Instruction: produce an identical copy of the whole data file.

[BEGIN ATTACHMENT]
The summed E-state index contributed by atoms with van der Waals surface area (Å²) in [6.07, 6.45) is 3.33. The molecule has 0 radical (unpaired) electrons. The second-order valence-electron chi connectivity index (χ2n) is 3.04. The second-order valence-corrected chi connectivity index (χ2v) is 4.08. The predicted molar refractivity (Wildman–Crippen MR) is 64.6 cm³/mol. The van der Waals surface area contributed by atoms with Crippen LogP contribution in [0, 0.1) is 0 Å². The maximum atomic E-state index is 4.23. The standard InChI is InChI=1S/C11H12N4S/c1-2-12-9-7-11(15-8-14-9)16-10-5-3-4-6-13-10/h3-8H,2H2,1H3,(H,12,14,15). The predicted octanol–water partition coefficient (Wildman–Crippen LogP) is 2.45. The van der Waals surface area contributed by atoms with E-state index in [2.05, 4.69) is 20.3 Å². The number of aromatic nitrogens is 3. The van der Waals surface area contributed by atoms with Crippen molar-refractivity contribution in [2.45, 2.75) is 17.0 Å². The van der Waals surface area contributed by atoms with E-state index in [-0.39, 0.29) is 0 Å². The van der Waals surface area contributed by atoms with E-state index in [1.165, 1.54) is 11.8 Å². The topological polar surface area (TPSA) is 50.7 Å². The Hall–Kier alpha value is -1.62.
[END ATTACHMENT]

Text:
The summed E-state index contributed by atoms with van der Waals surface area (Å²) in [6.07, 6.45) is 3.33. The molecule has 0 radical (unpaired) electrons. The second-order valence-electron chi connectivity index (χ2n) is 3.04. The second-order valence-corrected chi connectivity index (χ2v) is 4.08. The predicted molar refractivity (Wildman–Crippen MR) is 64.6 cm³/mol. The van der Waals surface area contributed by atoms with Crippen LogP contribution in [0, 0.1) is 0 Å². The maximum atomic E-state index is 4.23. The standard InChI is InChI=1S/C11H12N4S/c1-2-12-9-7-11(15-8-14-9)16-10-5-3-4-6-13-10/h3-8H,2H2,1H3,(H,12,14,15). The predicted octanol–water partition coefficient (Wildman–Crippen LogP) is 2.45. The van der Waals surface area contributed by atoms with E-state index in [2.05, 4.69) is 20.3 Å². The number of aromatic nitrogens is 3. The van der Waals surface area contributed by atoms with Crippen molar-refractivity contribution in [2.45, 2.75) is 17.0 Å². The van der Waals surface area contributed by atoms with E-state index in [-0.39, 0.29) is 0 Å². The van der Waals surface area contributed by atoms with E-state index in [1.165, 1.54) is 11.8 Å². The topological polar surface area (TPSA) is 50.7 Å². The Hall–Kier alpha value is -1.62.